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Nat Microbiol. 2016 Oct 31;2:16198. doi: 10.1038/nmicrobiol.2016.198.

Genome reduction in an abundant and ubiquitous soil bacterium 'Candidatus Udaeobacter copiosus'.

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Cooperative Institute for Research in Environmental Sciences, University of Colorado, Boulder, Colorado 80309, USA.
Department of Molecular, Cellular, and Developmental Biology, University of Colorado, Boulder, Colorado 80309, USA.
School of Biological Sciences, The University of Auckland, Auckland 1142, New Zealand.
Department of Ecology and Evolution, The University of Chicago, Chicago, Illinois 60637, USA.
Argonne National Laboratory, Institute for Genomic and Systems Biology, Argonne, Illinois 60439, USA.
Department of Ecology and Evolutionary Biology, University of Colorado, Boulder, Colorado 80309, USA.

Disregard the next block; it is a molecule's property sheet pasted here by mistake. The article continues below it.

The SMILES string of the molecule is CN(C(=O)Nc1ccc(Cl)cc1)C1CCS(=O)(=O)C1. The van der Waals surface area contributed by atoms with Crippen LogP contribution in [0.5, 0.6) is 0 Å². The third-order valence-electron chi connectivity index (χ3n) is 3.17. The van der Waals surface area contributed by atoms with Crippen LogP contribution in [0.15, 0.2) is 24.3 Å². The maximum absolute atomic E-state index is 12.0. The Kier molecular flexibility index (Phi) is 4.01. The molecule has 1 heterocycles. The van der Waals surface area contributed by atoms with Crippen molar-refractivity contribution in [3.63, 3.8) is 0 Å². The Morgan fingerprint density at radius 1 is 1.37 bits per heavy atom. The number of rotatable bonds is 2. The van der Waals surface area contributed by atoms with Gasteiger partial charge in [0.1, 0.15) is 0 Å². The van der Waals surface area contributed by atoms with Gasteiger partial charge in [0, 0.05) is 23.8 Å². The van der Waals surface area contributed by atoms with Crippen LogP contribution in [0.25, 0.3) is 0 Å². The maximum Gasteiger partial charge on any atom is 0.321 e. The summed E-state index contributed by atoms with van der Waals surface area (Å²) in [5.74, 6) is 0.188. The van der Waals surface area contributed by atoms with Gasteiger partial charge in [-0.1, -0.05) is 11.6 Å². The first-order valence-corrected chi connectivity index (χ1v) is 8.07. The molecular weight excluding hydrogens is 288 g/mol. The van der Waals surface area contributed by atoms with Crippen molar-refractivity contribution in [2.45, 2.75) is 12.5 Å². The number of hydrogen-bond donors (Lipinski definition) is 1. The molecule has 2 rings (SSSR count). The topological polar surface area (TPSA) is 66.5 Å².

Although bacteria within the Verrucomicrobia phylum are pervasive in soils around the world, they are under-represented in both isolate collections and genomic databases. Here, we describe a single verrucomicrobial group within the class Spartobacteria that is not closely related to any previously described taxa. We examined more than 1,000 soils and found this spartobacterial phylotype to be ubiquitous and consistently one of the most abundant soil bacterial phylotypes, particularly in grasslands, where it was typically the most abundant. We reconstructed a nearly complete genome of this phylotype from a soil metagenome for which we propose the provisional name 'Candidatus Udaeobacter copiosus'. The Ca. U. copiosus genome is unusually small for a cosmopolitan soil bacterium, estimated by one measure to be only 2.81 Mbp, compared to the predicted effective mean genome size of 4.74 Mbp for soil bacteria. Metabolic reconstruction suggests that Ca. U. copiosus is an aerobic heterotroph with numerous putative amino acid and vitamin auxotrophies. The large population size, relatively small genome and multiple putative auxotrophies characteristic of Ca. U. copiosus suggest that it may be undergoing streamlining selection to minimize cellular architecture, a phenomenon previously thought to be restricted to aquatic bacteria. Although many soil bacteria need relatively large, complex genomes to be successful in soil, Ca. U. copiosus appears to use an alternative strategy, sacrificing metabolic versatility for efficiency to become dominant in the soil environment.

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